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November 4, 1961

Recognition and Treatment of Peripheral Nerve Injuries in Civilian Practice

Author Affiliations

Los Angeles

From the Department of Surgery, Division of Neurosurgery, University of California at Los Angeles.

JAMA. 1961;178(5):462-467. doi:10.1001/jama.1961.03040440014003
Abstract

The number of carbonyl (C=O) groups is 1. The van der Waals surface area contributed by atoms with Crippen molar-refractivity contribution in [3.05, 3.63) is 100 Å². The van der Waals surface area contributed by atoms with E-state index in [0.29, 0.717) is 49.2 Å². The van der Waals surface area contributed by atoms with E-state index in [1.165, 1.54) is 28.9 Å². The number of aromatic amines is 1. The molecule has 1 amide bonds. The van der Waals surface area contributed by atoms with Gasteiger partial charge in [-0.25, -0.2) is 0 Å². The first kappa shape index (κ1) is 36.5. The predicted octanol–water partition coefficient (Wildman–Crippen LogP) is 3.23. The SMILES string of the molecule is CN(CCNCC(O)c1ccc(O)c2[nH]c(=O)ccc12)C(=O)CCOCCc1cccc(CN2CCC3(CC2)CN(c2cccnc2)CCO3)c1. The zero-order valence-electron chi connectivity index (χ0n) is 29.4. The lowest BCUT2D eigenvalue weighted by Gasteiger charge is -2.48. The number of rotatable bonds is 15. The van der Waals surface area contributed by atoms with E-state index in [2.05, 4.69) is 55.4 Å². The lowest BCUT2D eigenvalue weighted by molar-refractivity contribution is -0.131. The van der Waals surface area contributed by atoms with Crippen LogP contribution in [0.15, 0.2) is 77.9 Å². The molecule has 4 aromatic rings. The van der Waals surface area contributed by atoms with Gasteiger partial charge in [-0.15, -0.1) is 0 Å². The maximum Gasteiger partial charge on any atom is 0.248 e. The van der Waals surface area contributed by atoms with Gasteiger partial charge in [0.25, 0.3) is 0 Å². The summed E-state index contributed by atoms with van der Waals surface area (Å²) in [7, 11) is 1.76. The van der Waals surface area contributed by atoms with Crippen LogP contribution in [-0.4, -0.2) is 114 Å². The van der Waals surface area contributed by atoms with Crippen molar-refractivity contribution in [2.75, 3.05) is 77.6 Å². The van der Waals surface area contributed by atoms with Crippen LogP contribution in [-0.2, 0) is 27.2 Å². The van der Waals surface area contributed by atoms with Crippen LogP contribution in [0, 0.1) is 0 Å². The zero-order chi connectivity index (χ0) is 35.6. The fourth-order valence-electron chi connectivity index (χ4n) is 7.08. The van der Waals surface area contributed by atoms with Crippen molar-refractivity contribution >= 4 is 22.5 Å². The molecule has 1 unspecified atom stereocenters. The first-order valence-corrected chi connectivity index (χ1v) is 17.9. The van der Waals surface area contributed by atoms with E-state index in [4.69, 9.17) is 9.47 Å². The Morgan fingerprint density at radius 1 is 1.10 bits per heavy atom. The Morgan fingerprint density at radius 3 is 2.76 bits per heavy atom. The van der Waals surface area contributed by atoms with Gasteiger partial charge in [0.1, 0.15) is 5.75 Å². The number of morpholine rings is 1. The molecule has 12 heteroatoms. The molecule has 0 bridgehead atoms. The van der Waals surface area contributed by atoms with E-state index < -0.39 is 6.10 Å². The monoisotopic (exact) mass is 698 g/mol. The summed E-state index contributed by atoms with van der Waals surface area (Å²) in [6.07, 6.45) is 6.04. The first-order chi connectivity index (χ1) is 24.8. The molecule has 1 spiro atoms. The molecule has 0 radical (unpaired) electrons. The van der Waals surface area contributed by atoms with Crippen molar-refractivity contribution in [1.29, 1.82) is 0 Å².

Of primary concern in peripheral nerve injuries is evaluation according to mechanism of injury, evidence of clinical dysfunction, and quality of responce to diagnostic tests. Surgical intervention may be necessary in open or closed injuries and is elected in either case when the return of function has not been demonstrated or is not expected on the basis of the mechanism of injury. Surgical exploration may be part of diagnosis and is usually indicated in open wounds. A nerve which is divided surgically for the excision of a tumor or other lesion may well be sutured primarily. Delayed suture, however, is preferable in the case of injury either sharply incised or heavily contused. Stretch injuries rarely require operative treatment, but they, with all others, will demand thoughtful supportive therapy.

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